Earlier this week, there was some interesting discussion of science communication in the UK branch of the science blogosphere. I found it via Alun Salt’s “Moving beyond the ‘One-dinosaur-fits-all’ model of science communication” which is too good a phrase not to quote, and he spun off two posts from Alice Bell, at the Guardian blog and her own blog, and the proximate cause of all this is a dopey remark by a UK government official that has come in for some justifiable mockery.
Bell and Salt both focus on the narrowness of the “dinosaurs and space” approach– a reasonably representative quote from Salt is:
Bell points to I’m a Scientist; Get me out of here! Here scientists of various types are quizzed by children. The questions there cover what’s on their mind. It’s not that there are no dinosaurs or astronomical questions, it’s that the questions are far wider in interest than Willetts allows for. It’s possible that children are simply more interested in a wider range of sciences than some of the people charged with the task of enthusing them. It’s also likely that you have to engage multiple audiences. There is a Space and Dino audience. There are also human biology audiences and ecological audiences. Telling children in these audiences that science is cool because it has dinosaurs is a subtle way of saying: “If you’re interested in cute furry animals then science isn’t really for you. We don’t think kittens, human cells or stuff like that are that interesting.”
That’s a good point, but there’s another angle on this that is more relevant to my preoccupations, which is that you really don’t have to work to get kids interested in dinosaurs and space. Dinosaurs are easy. They’re gigantic extinct reptiles like something out of a horror movie– that sells itself.
Saying “I’m going to devote our science outreach efforts to talking about dinosaurs and space” is sort of like saying “I’m going to devote our school lunch program to chocolate bars and ice cream.” It’s too easy– you don’t have to spend lots of money to get kids interested in dinosaurs, any more than you need to spend lots of money getting them to eat ice cream. If you’re going to make a concerted effort to get kids interested in some aspect of science, it should be something they’re not already interested in, in the same way that school nutrition programs make a concerted effort to get kids to eat something that isn’t sugary crap.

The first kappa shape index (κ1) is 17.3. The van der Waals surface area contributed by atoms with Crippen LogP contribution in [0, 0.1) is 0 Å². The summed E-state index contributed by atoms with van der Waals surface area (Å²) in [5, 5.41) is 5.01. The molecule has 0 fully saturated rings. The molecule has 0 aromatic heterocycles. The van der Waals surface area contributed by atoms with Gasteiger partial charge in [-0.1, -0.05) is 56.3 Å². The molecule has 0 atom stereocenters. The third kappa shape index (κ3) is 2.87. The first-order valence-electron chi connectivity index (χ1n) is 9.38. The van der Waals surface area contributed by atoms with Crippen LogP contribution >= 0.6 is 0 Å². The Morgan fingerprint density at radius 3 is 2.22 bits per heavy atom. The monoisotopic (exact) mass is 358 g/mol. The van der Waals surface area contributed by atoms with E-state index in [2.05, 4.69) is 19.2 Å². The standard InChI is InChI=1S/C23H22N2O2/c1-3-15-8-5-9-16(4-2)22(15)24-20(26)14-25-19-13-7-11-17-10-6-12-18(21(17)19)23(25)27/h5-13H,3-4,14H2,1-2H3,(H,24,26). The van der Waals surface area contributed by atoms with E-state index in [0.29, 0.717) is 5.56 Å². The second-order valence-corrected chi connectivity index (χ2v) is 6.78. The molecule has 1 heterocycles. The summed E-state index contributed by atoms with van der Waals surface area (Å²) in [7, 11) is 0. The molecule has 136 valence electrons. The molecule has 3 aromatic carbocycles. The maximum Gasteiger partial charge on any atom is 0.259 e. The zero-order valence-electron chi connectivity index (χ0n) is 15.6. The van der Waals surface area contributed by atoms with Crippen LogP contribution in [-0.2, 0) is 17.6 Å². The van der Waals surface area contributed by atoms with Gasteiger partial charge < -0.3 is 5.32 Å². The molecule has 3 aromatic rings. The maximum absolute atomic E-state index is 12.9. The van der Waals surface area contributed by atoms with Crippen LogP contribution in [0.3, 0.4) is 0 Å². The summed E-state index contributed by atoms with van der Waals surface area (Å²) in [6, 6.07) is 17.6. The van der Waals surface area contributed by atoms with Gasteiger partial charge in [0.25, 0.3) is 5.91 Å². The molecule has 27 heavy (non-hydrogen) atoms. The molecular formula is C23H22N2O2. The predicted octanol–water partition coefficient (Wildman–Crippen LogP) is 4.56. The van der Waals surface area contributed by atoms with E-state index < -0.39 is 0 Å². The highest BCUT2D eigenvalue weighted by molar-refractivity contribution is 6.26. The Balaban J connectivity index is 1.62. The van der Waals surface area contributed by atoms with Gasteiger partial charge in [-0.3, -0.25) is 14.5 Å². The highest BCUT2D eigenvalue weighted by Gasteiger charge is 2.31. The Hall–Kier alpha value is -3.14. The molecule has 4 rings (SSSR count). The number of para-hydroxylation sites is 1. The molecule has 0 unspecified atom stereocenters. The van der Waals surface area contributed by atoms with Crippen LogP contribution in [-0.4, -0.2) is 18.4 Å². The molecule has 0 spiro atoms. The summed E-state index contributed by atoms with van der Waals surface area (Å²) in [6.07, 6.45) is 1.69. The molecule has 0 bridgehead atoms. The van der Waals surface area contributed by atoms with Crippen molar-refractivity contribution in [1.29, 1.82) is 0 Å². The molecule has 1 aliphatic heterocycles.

This is related to something I said a while back in a discussion of physics outreach programs. Somebody took offense at a dismissive remark about the LHC, saying “people really like the LHC!” Which is fine, as far as it goes, but physics is much more than the LHC.
If we want to spend a bunch of money doing physics outreach programs about particle physics and cosmology, I can pretty much guarantee that it will be a success. If you can slap a picture of a gigantic accelerator or a Hubble telescope picture on it, people eat that stuff up.
But then, if we’re just going to spend money promoting the LHC and the Hubble, we might as well save the money and do nothing at all. Particle physics and cosmology don’t need outreach efforts. They’re on tv all the damn time– the various science-related channels on cable are part of my nightly channel-surfing routine, and it’s a rare night when one of them isn’t running a program showing lots of pictures of giant particle accelerators or distant galaxies. Any outreach efforts along those lines by individual universities or physics organizations is just a tiny film of extra icing on top of a gigantic televisual cake.
If you’re going to commit resources to a new outreach activity, it ought to be directed toward something that’s harder to sell. Because, well, if you don’t make the effort, nobody’s going to buy it. Dinosaurs and space and the LHC will take care of themselves, but condensed matter physics or thermodynamics or optics isn’t going to catch the public imagination without some real effort, effort that’s not going to come from tv networks with seven-figure production budgets. Not unless somebody puts in the work to find a way to make those fields attractive on a smaller scale first.
Of course, this situation is subject to a vicious cycle of disincentives. It’s hard to make condensed matter physics cool, and faculty with lots of demands on their time don’t want to put in the effort. Which means that nobody does popularizations of the subject, and then there’s no interest in it, so it becomes harder to get anybody to listen, or put in the effort, and so on.
That’s why I advocate strongly for more efforts in this direction, and why I spend time blogging about low-energy physics, and mostly let the latest particle physics gossip slide. Particle physics doesn’t need my help, but low-energy physics does. And if I were given the chance to direct national science education and outreach initiatives, that’s why I wouldn’t spend time and money on dinosaurs and space.
Dinosaurs can take care of themselves. Space can take care of itself. Spend the money on things people won’t get interested in without your help.